The lawsuit, filed in the U.S. District Court for the Southern District of New York on Monday by investment and algorithmic trading firm Statistica Capital, alleges that Signature “had actual knowledge of and substantially facilitated the now-infamous FTX fraud.”
FTX, once a top-three crypto exchange by trading volume, and its sister company Alameda Research filed for Chapter 11 bankruptcy protection in November 2022 following a liquidity crisis.
The exchange’s founder Sam Bankman-Fried faces various charges from the U.S. Department of Justice, the Securities and Exchange Commission (SEC), and the Commodity Futures Trading Commission (CFTC) related to his actions at the companies.
Statistica warns of suspicious transactions
Statistica is now accusing Signature Bank, which served both FTX and Alameda, of allowing the exchange to combine user accounts with the crypto bank's blockchain-based payments network dubbed Signet.
Per the filing, Signature was aware of the FTX fraud since at least June 2020, with Statistica claiming that plaintiffs “expressly” told the bank that suspicious funds transfers to Alameda initially were for FTX.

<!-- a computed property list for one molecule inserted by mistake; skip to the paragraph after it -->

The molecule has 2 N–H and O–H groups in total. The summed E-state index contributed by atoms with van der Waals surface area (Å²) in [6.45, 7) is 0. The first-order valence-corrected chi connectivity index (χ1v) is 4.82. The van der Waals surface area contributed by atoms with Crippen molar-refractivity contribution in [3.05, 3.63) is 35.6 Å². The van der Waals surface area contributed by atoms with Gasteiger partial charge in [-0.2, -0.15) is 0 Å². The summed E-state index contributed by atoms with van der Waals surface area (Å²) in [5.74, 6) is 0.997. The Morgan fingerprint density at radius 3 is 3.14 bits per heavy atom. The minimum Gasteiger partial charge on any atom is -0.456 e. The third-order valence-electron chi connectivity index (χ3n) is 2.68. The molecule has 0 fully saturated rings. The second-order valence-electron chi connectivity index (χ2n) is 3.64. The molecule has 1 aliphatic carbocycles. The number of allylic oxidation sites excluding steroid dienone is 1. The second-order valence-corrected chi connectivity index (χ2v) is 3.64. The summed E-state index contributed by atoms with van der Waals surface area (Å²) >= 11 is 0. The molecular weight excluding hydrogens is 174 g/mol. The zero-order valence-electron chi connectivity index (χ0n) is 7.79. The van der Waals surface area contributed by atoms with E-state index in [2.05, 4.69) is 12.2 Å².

Despite the warnings, Signature allowed the funds to be transferred to Alameda anyway.
It is also alleged that Signature “substantially facilitated the FTX fraud” by publicly promoting the crypto exchange, failing to close, suspend, or otherwise limit any Alameda and FTX accounts even though the bank knew that the accounts violated FTX’s own terms of service, as well as by accepting additional customer deposits into Alameda accounts after learning of the fraud.
Decrypt didn’t immediately hear from Signature Bank after reaching out for additional comment.
Signature Bank’s Q4 2022 report indicated a $1 billion net loss attributable to shareholders, something the financial institution blamed for a “transformational shift” in the crypto industry which led to a “crisis of confidence across the ecosystem.”
Last year, the bank also announced a planned reduction in digital asset banking deposits.
The news of Signature Bank facing a class-action lawsuit comes hot on the heels of a group of American senators, including the long-time crypto critic Elizabeth Warren, taking aim at another crypto-friendly bank, Silvergate.
In a letter to CEO Alan Lane, the lawmakers alleged that the crypto bank's dealings with FTX "further introduced crypto market risk into the traditional banking system," demanding Silvergate provide more information on the matter.